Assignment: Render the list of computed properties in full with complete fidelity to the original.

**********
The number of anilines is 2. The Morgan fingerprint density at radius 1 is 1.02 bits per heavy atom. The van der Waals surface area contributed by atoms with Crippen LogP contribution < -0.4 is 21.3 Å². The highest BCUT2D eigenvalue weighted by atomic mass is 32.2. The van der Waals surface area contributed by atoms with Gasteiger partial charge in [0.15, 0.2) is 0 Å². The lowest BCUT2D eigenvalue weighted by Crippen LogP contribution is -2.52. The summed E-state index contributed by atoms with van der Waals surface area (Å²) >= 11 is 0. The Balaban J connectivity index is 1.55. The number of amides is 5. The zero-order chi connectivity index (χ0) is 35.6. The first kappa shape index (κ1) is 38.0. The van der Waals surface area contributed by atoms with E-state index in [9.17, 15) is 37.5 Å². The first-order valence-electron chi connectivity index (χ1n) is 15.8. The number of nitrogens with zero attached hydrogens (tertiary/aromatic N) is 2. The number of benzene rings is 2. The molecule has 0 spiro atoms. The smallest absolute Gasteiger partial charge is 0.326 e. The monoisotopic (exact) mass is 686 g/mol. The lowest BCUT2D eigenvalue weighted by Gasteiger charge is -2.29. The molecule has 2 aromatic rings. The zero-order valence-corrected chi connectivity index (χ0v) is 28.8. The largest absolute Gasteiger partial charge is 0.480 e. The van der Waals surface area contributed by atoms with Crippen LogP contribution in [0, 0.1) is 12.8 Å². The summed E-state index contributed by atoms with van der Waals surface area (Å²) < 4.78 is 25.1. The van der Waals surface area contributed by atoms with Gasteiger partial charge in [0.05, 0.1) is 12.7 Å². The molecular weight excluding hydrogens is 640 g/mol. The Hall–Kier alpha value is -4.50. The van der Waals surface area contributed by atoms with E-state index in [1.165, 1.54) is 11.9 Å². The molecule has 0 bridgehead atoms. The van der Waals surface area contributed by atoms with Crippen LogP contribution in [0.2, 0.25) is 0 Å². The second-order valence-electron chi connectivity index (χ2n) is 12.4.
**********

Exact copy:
The number of anilines is 2. The Morgan fingerprint density at radius 1 is 1.02 bits per heavy atom. The van der Waals surface area contributed by atoms with Crippen LogP contribution < -0.4 is 21.3 Å². The highest BCUT2D eigenvalue weighted by atomic mass is 32.2. The van der Waals surface area contributed by atoms with Gasteiger partial charge in [0.15, 0.2) is 0 Å². The lowest BCUT2D eigenvalue weighted by Crippen LogP contribution is -2.52. The summed E-state index contributed by atoms with van der Waals surface area (Å²) >= 11 is 0. The Balaban J connectivity index is 1.55. The number of amides is 5. The zero-order chi connectivity index (χ0) is 35.6. The first kappa shape index (κ1) is 38.0. The van der Waals surface area contributed by atoms with E-state index in [9.17, 15) is 37.5 Å². The first-order valence-electron chi connectivity index (χ1n) is 15.8. The number of nitrogens with zero attached hydrogens (tertiary/aromatic N) is 2. The number of benzene rings is 2. The molecule has 0 spiro atoms. The smallest absolute Gasteiger partial charge is 0.326 e. The monoisotopic (exact) mass is 686 g/mol. The lowest BCUT2D eigenvalue weighted by Gasteiger charge is -2.29. The molecule has 2 aromatic rings. The zero-order valence-corrected chi connectivity index (χ0v) is 28.8. The largest absolute Gasteiger partial charge is 0.480 e. The van der Waals surface area contributed by atoms with Crippen LogP contribution in [0, 0.1) is 12.8 Å². The summed E-state index contributed by atoms with van der Waals surface area (Å²) < 4.78 is 25.1. The van der Waals surface area contributed by atoms with Gasteiger partial charge in [0.05, 0.1) is 12.7 Å². The molecular weight excluding hydrogens is 640 g/mol. The Hall–Kier alpha value is -4.50. The van der Waals surface area contributed by atoms with E-state index in [1.165, 1.54) is 11.9 Å². The molecule has 0 bridgehead atoms. The van der Waals surface area contributed by atoms with Crippen LogP contribution in [0.2, 0.25) is 0 Å². The second-order valence-electron chi connectivity index (χ2n) is 12.4.